Addiction Counselors advise people who suffer from alcoholism, drug addiction, eating disorders, mental health issues, or other mental or behavioral problems. They provide treatment and support to help clients recover from addiction or modify problem behaviors.
- Evaluate clients’ mental and physical health, addiction, or problematic behavior and assess their readiness for treatment
- Develop, recommend, and review treatment goals and plans with clients and their families
- Assist clients in developing skills and behaviors necessary to recover from their addiction or modify their behavior
- Work with clients to identify behaviors or situations that interfere with their recovery
- Teach clients’ family members about addiction or behavior disorders and help them develop strategies to cope with those problems
- Refer clients to other resources and services, such as job placement services and support groups
- Conduct outreach programs to help people identify the signs of addiction and other destructive behavior, as well as steps to take to avoid such behavior
Education: A Bachelor’s Degree, earned at the college or university level, is typically the first step for students who wish to acquire the skills and certification needed to counsel individuals with substance abuse problems. The most common major for students pursing substance abuse counseling is in Alcohol & Drug Abuse Studies or Addictions Counseling. After students build a strong foundation in counseling and the behavioral sciences (with a bachelor’s degree) they have an opportunity to focus their academic pursuits on a more specialized area of study. In addition, completing graduate level coursework with a Master’s Degree, or a Doctorate (PhD) degree will provide students with the knowledge and skills required to become a licensed counselor and to work in private practice if they so desire.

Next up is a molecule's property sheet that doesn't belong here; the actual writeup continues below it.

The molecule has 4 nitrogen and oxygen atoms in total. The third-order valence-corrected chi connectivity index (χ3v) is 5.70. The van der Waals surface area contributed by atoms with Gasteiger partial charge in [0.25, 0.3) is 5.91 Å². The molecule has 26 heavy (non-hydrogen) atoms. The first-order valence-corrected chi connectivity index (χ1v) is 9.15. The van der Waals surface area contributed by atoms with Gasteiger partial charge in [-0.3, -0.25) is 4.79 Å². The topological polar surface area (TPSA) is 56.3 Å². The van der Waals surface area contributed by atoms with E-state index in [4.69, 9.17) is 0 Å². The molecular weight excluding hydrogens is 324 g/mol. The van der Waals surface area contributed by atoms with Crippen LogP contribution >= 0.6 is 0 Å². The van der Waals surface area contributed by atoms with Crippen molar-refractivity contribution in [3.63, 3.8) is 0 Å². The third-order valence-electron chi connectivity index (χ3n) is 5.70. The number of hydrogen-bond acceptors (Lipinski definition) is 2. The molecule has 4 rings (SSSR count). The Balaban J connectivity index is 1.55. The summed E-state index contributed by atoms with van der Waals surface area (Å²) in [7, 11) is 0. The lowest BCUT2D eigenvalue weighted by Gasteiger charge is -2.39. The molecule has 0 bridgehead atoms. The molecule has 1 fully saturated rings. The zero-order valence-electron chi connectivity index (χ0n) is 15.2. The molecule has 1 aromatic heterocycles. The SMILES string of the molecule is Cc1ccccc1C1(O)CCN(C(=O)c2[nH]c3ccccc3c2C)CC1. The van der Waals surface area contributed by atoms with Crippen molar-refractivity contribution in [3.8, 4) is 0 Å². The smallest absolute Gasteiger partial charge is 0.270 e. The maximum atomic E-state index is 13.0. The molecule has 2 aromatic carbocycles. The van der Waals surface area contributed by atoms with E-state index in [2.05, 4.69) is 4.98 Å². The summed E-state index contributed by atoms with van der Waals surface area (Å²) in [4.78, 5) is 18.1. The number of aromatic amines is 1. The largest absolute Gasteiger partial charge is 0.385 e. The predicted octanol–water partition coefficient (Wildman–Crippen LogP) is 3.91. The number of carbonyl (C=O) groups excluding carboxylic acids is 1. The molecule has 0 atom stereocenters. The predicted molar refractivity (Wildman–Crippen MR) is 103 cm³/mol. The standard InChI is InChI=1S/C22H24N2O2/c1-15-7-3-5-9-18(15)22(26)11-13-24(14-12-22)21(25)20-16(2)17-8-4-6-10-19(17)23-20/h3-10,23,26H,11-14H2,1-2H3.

Work Environment: Addiction counselors’ work in a wide variety of settings, such as mental health centers, community health centers, prisons, and private practice. Most work full time. he largest number of drug counselors in the BLS survey worked in outpatient care centers. These 17,700 workers averaged $39,180 per year. The second-largest work site for counselors was residential substance abuse facilities, where 16,140 counselors averaged $36,650 in annual pay. Individual and family services was the third-largest employer, with 11,320 counselors averaging $39,540 per year in salary. Local government was fourth, with 6,520 counselors averaging $47,090 annually. General hospitals ranked fifth, with 5,060 counselors averaging $49,250 per year.
Pay: Addiction counselors earn a median average annual salary of $41,030, or $19.73 per hour. The best-paid 10 percent could make $60,220 or more, equal to $28.95 per hour, while the lowest-paid 10 percent made $25,280 or less, the equivalent of $12.16